8. Write the minutes on each area you expect to spend, but allow it to be flexible in case a special responsive interest is aroused in some particular area. The importance to solid Christian practice will determine its importance.
H. Make your lesson practical by personal application to lives of class.
1. Your aim is not accumulation of facts but application to life.
2. Show how the principles of truth in the scriptures are just as real and important today as the day they were written by the apostles.
3. Solicit the class members’ thinking on ways to make further application.
I. Project the lesson into everyday life.
1. Recognize the shortcomings we have practiced in the past, but always encourage and exhort to better ways of living in the future.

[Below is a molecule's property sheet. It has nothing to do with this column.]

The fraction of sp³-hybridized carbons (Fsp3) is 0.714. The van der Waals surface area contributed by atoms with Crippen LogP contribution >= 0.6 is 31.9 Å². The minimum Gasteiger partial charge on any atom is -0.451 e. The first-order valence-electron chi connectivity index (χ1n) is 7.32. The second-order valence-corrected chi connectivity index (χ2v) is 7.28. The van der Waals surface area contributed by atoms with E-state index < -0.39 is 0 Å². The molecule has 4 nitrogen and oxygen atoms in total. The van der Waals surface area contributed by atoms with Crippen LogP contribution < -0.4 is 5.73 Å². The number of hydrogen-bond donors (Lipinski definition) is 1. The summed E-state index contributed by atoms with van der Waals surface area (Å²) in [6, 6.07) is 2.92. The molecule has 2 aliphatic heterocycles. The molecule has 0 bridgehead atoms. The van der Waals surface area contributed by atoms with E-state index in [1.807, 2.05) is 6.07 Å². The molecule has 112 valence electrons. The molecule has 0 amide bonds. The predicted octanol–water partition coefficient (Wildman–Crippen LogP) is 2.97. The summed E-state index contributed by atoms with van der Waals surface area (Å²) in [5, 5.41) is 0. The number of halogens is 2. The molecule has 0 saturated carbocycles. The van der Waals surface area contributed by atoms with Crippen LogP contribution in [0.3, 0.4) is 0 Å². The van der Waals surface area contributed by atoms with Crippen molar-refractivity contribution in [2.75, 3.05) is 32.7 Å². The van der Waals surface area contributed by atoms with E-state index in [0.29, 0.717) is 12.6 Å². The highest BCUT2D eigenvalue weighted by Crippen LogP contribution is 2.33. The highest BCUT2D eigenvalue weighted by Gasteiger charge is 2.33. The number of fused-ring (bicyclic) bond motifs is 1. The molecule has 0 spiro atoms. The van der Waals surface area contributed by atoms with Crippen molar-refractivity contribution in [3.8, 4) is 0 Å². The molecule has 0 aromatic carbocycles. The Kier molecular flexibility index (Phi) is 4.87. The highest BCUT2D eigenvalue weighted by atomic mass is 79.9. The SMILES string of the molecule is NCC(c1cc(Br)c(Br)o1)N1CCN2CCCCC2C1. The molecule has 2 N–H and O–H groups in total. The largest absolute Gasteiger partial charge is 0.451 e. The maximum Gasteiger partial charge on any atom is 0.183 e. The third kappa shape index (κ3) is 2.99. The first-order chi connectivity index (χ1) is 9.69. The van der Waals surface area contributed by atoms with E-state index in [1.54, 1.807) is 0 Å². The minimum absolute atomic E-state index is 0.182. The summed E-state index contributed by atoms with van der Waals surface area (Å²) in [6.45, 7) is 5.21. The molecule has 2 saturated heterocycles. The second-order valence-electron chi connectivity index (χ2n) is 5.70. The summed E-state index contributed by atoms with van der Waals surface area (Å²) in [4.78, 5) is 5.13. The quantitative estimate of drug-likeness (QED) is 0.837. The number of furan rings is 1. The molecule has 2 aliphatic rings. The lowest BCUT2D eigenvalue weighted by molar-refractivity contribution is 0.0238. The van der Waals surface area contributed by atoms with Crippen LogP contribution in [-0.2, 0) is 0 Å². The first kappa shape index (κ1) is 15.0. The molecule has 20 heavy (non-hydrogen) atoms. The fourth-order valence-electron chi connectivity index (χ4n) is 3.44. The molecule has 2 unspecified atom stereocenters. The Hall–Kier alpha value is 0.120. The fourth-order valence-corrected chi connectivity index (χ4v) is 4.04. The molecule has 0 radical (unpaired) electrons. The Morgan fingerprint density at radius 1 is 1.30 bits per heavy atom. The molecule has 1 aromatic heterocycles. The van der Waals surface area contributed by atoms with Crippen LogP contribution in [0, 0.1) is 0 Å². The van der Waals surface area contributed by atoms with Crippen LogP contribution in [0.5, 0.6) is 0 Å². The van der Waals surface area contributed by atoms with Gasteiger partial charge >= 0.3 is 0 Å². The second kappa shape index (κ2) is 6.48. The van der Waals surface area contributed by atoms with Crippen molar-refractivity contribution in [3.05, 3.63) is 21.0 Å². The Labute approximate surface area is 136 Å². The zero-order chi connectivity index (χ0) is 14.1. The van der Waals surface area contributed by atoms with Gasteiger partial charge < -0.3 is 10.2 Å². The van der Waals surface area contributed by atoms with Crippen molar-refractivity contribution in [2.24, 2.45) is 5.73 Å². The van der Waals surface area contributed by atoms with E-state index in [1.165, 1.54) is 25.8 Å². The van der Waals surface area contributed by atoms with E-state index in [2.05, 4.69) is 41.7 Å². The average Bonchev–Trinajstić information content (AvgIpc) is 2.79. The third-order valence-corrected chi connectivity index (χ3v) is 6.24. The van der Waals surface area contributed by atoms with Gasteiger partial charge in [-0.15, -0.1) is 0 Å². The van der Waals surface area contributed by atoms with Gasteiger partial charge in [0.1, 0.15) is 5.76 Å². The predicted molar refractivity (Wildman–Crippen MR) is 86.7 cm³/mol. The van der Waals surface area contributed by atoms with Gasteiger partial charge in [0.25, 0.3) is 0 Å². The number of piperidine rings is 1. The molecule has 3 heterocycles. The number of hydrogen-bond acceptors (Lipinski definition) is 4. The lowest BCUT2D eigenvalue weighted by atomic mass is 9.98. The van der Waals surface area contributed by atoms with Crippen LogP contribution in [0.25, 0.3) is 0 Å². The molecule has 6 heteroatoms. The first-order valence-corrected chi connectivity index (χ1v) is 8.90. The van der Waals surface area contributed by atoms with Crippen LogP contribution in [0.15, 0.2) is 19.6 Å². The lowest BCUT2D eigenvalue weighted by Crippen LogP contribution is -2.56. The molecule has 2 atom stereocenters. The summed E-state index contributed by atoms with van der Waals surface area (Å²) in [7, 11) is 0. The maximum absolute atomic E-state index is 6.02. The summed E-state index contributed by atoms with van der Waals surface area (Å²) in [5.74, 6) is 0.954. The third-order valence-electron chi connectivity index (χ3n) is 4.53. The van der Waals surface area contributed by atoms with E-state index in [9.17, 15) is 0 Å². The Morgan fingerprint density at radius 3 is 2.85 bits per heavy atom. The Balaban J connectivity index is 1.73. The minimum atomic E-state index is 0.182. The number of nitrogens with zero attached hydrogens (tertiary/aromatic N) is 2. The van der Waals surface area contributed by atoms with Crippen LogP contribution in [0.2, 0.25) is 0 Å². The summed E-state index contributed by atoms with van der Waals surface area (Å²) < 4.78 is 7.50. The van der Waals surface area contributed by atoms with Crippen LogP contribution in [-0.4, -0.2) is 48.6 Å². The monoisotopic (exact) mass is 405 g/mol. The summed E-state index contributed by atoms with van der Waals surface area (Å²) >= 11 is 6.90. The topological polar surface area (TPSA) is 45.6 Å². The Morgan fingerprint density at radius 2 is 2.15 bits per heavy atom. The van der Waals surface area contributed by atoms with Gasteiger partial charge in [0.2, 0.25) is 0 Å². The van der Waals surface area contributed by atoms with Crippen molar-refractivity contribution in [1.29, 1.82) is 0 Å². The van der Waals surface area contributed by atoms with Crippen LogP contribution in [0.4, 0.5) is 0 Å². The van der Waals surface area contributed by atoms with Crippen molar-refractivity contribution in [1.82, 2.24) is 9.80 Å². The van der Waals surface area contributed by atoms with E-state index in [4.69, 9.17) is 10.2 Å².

2. Cause your class to leave the room aglow with renewed determination and appreciation of the Christian life. (The non-Christian should be made to realize the joys and privileges he is missing.)
J. Always include somewhere in the lesson a note of evangelism. This may be done by presenting one or more of the great Christian doctrines, and point each one to the saving grace of our Lord.
K. Remember that the success of the lesson is not determined by what takes place in the classroom, but what takes place in the lives of the pupils after they leave the classroom. What change does it affect? What attitudes are developed? What spiritual growth takes place?